But the principle is still the same .

because speed is a measure of distance in time.


how can the time actually differ to travel the same the same distance and the two masses still be stationary relative to each other.

Also when i pick up a mass on earth am i feeling earths gravitational force or a bending of space time?

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Offline JP

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« Reply #22 on: 13/03/2010 02:09:27 »
Jp why would it decay slower in the middle of the Earth?

The closer you come to a neutron star the slower your clock will be relative the rest of the universe, right? Are you saying that if I burrowed my way into the exact middle of that neutron star, I would get an even slower clock? Although gravity would be 'nulled' in there?

Oops.  You're probably right--the situation would be reversed now that I think about it.  Time would go faster in the center of the earth as compared to the surface for the reason you say: gravity is negligible there which should be equivalent to being in space far from any gravitating bodies.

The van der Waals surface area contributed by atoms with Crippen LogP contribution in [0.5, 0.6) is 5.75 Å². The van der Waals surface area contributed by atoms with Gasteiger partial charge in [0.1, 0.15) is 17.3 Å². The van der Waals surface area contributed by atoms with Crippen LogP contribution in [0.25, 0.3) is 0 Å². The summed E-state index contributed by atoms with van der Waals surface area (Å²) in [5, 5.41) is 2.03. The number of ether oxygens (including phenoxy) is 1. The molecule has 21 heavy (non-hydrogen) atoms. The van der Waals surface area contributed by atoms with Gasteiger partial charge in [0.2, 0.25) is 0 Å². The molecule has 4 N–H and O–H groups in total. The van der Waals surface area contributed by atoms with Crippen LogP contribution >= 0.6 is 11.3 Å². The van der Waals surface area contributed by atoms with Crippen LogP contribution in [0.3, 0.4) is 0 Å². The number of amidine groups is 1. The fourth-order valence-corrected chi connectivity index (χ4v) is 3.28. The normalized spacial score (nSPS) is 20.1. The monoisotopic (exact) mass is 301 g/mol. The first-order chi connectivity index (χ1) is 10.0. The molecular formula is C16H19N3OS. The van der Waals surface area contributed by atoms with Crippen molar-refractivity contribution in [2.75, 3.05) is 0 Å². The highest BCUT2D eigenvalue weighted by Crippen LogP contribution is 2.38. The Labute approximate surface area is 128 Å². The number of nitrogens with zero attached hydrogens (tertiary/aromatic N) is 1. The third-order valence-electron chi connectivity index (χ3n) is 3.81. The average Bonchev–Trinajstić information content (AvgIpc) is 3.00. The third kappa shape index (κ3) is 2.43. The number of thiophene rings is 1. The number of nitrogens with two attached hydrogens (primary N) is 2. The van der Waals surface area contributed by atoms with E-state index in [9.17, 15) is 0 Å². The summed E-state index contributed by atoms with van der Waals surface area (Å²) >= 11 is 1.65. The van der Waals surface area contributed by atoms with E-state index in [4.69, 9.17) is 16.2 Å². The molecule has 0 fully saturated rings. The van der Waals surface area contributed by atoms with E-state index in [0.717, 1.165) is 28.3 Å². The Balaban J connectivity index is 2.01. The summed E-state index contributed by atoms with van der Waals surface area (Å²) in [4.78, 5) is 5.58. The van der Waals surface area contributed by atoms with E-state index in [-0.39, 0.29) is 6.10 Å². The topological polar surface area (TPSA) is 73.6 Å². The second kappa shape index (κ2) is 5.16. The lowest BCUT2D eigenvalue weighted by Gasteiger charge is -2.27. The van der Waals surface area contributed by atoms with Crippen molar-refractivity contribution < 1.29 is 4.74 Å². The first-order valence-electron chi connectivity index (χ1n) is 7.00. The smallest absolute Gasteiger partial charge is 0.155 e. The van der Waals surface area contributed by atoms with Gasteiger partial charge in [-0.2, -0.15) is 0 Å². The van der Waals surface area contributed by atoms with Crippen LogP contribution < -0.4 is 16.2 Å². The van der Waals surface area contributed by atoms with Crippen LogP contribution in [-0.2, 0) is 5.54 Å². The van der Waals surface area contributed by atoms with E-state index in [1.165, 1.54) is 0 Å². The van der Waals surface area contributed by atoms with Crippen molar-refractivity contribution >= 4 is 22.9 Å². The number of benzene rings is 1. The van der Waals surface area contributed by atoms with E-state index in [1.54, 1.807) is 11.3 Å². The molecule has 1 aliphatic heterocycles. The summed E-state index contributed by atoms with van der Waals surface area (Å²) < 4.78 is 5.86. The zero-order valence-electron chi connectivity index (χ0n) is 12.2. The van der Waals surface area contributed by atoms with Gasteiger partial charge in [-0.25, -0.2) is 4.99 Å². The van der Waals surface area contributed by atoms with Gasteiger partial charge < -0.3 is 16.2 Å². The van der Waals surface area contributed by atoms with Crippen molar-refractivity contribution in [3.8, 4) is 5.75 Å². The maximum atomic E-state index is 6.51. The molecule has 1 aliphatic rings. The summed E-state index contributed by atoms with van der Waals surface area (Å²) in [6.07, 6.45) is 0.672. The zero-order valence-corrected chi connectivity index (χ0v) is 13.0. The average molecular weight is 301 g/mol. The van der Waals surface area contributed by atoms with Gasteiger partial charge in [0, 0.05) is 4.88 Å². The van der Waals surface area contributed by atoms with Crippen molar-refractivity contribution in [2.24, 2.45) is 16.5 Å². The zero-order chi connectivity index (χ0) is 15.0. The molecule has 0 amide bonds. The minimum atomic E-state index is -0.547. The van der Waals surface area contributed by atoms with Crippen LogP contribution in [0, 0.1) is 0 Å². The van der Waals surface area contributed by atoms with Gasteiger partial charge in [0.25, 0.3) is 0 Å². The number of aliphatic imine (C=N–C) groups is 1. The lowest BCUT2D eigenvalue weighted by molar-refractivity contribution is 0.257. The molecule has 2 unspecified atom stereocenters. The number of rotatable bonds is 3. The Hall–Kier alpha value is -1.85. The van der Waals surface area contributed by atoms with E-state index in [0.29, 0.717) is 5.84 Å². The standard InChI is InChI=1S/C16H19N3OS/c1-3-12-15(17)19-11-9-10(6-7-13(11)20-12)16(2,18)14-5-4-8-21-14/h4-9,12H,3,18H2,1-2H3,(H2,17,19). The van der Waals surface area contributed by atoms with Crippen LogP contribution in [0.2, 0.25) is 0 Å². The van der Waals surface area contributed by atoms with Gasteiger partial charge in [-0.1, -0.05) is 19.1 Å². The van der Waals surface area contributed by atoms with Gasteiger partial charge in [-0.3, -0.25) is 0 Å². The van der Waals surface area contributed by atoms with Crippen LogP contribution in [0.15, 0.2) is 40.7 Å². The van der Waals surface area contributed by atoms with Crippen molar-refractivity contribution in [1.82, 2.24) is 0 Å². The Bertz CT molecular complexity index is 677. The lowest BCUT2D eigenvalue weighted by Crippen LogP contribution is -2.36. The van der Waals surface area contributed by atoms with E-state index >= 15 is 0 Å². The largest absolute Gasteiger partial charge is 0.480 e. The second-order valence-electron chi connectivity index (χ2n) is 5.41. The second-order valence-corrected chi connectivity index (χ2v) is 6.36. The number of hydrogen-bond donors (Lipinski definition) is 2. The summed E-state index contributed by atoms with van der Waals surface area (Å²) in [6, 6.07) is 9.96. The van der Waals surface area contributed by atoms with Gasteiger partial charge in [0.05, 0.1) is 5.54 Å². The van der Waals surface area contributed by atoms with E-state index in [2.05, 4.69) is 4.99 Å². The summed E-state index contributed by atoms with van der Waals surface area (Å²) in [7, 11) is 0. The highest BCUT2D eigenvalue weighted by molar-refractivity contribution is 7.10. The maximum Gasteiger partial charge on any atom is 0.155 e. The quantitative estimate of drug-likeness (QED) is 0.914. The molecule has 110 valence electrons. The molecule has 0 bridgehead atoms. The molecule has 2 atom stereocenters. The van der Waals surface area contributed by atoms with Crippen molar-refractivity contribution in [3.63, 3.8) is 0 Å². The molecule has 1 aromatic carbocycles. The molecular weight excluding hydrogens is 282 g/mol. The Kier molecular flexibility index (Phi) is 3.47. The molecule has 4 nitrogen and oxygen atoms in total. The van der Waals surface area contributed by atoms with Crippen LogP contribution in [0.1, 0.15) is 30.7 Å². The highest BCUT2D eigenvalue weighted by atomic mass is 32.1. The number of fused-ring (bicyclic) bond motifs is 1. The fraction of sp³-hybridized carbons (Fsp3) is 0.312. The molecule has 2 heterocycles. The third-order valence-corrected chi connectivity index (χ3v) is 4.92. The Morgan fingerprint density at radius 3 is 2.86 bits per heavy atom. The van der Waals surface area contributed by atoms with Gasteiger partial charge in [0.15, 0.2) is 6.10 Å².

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Offline yor_on

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« Reply #23 on: 13/03/2010 14:04:05 »
JP I'm not stating that you're wrong, I've seen others arguing that it comes naturally from the mathematics involved, and few arguing the other way around, it's just me walking around in blissful ignorance :). I would really like to see some real experiments done about it though, proving it one way or another.

That as it to me seems to point to how to look at gravity, maybe I haven't thought it through but I still wonder how SpaceTimes Geodesics and being weightless inside the 'middle' of a 'gravity field' goes together. If the concept holds and the situation in the middle is equivalent to a free fall?

Or if it won't hold? What will gravity be then, some 'magnetic monopole'? But I know that there are several physicists seeing it exactly as you did there. It's just me not knowing how to see it :)
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Offline JP